The holiday period is a time in which you may find that your spending increases considerably from what you are usually accustomed to throughout the year.
According to a recent survey, Australians on average spend $955 per person over the holiday period when taking into account:
1. Gifts ($591)
2. Entertaining friends and family at home ($266)
3. And, extra food and drink out of home ($138)*.
Whilst your spending may be higher or lower than this, as you can see, the figures can add up to something quite substantial. As such, we have provided you with several saving tips to help you keep your spending in check over this holiday period.
The purchasing of gifts is often one of the largest expenses that you will incur over the holiday period. As such, it’s important to carefully plan by making a list of who you wish to buy a gift for and setting an appropriate and realistic dollar limit for each. Once this is done, consider what each person may like as a gift. This will not only give you an idea as to what to focus on, but also help curb impulse buying and allow you to shop around either online or in store to get the best price.
In addition, if your family is quite large, consider establishing a Secret Santa or exploring other cost-effective options for giving this year, such as a Family Christmas Auction. This is a fun way to breathe life back into some of your possessions that you no longer need or want, such as books, games, toys and tools, by passing them up and down the family tree to those that will appreciate them moving forward.
Lastly, at some stage you have probably seen the gifts received by either your children or those of other family members in previous years – whilst this can be an exciting part of the holiday period for the kids, take some time to consider the following for the kids:
- How the gifts will shape their perception and expectations around gift giving.
- Whether your gift provides satisfaction over time, thus giving a greater return on your investment.
We are not suggesting you change the way that you give, but perhaps consider focusing on gifts that will have a longer lasting meaning by applying the old adages ‘quality not quantity’ and ‘experiences over material possessions’.
Entertaining friends and family at home
Over the holiday period, you may entertain friends and family at your home. This is a great way to save money collectively when comparing the cost of eating out at a café or restaurant; however, if you are not careful, the costs of being a host can add up when considering the amount of food and drink required to accommodate everyone.
To save money, consider asking each guest to bring his or her own drinks and contribute to the food – a specific and collectively agreed upon plate of food (e.g. salad, meat or nibbles) or meal (e.g. entree, main or dessert). In addition to saving you money, this will mean that each person will be able to consume the drinks of their choosing as well as have food that caters to everyone’s tastes and dietary requirements.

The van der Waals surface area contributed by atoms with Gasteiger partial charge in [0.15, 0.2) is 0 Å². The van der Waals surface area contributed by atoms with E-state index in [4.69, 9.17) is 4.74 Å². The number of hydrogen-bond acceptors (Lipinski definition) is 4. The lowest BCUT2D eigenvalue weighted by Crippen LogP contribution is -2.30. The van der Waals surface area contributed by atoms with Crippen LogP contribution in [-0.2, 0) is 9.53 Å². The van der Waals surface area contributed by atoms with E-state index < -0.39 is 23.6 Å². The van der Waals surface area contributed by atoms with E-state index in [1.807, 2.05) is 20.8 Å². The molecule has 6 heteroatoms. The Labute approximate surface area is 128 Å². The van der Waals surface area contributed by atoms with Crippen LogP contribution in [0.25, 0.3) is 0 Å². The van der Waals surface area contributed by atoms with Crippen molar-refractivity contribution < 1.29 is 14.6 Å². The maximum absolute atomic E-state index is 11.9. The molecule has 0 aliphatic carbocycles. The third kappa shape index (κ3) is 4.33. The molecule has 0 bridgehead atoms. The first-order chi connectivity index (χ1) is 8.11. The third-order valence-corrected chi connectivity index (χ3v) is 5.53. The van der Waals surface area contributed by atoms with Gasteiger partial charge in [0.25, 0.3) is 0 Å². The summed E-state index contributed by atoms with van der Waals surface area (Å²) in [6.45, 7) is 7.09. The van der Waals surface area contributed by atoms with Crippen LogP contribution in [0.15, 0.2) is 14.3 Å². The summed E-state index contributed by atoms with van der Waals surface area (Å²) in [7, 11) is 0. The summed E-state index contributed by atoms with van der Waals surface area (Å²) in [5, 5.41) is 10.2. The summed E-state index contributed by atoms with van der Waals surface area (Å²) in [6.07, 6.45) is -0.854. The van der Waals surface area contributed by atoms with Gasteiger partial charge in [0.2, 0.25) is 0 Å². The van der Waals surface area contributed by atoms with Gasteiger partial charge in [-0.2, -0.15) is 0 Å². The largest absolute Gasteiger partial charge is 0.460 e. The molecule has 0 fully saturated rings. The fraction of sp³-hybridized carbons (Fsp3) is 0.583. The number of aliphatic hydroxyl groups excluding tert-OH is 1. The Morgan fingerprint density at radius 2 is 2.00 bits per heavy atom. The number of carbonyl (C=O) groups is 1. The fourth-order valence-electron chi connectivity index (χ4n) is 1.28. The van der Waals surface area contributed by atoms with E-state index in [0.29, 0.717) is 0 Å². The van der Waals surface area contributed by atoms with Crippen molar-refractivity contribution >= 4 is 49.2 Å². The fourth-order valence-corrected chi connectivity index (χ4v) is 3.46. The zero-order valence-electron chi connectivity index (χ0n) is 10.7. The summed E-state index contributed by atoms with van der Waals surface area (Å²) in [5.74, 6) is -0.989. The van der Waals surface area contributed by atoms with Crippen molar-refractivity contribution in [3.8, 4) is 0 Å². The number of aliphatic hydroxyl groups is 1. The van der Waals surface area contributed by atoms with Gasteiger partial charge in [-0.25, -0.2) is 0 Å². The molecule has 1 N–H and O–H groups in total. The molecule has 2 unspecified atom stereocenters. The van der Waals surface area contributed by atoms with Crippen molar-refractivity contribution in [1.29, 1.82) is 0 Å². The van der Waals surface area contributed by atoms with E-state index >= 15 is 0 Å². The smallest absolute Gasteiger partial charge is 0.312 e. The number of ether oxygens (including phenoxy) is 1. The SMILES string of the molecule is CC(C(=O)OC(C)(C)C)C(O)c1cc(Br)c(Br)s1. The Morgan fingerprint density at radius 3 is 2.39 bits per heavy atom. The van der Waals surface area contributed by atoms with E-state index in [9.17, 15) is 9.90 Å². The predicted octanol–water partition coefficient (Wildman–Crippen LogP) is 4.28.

Alternatively, if you want to take on the task yourself, make sure that you create a list that is adequate to cater for everyone (whilst limiting potential waste) and is at a cost to you that is within your means. To reduce the cost of purchasing food and drink, it may be worthwhile shopping around at different supermarkets to take advantage of specials as well as considering substituting expensive brand name products for ones that are often just as good quality, but cheaper.
Extra food and drink out of home
Given the nature of the holiday period, there will be times when you will be out and about and need to pay for food and drink that aren’t part of your normal household expenditure. However, if you notice yourself dipping into your pocket on a frequent basis to pay for extra food and drink, it may be time to put the brakes on.
The holidays are a time to relax and enjoy yourself, but if you are not careful you may find yourself quickly eating into your savings or needing to overuse a credit card. Neither of these are great solutions. Instead, consider limiting the amount of times that you eat and drink outside of your home and for the times that you do intend to dine out, set a dollar limit.
In addition, this could also be a great opportunity to practice (or improve upon) your culinary skills in the kitchen without breaking the budget. For example, try replicating your favourite gourmet breakfasts, lunches and dinners at home as this can often be at a fraction of the price of what it would cost you at a café or restaurant. Embrace your inner Master Chef.
The holiday period is invariably a time that we loosen our purse strings and wallets and spend a little more than what we are accustomed to when considering our usual spending habits. With all of the saving tips above, it’s important to first understand your existing financial situation so that you spend within your means. As such, consider creating a realistic holiday budget and then monitor your adherence to it by tracking your spending.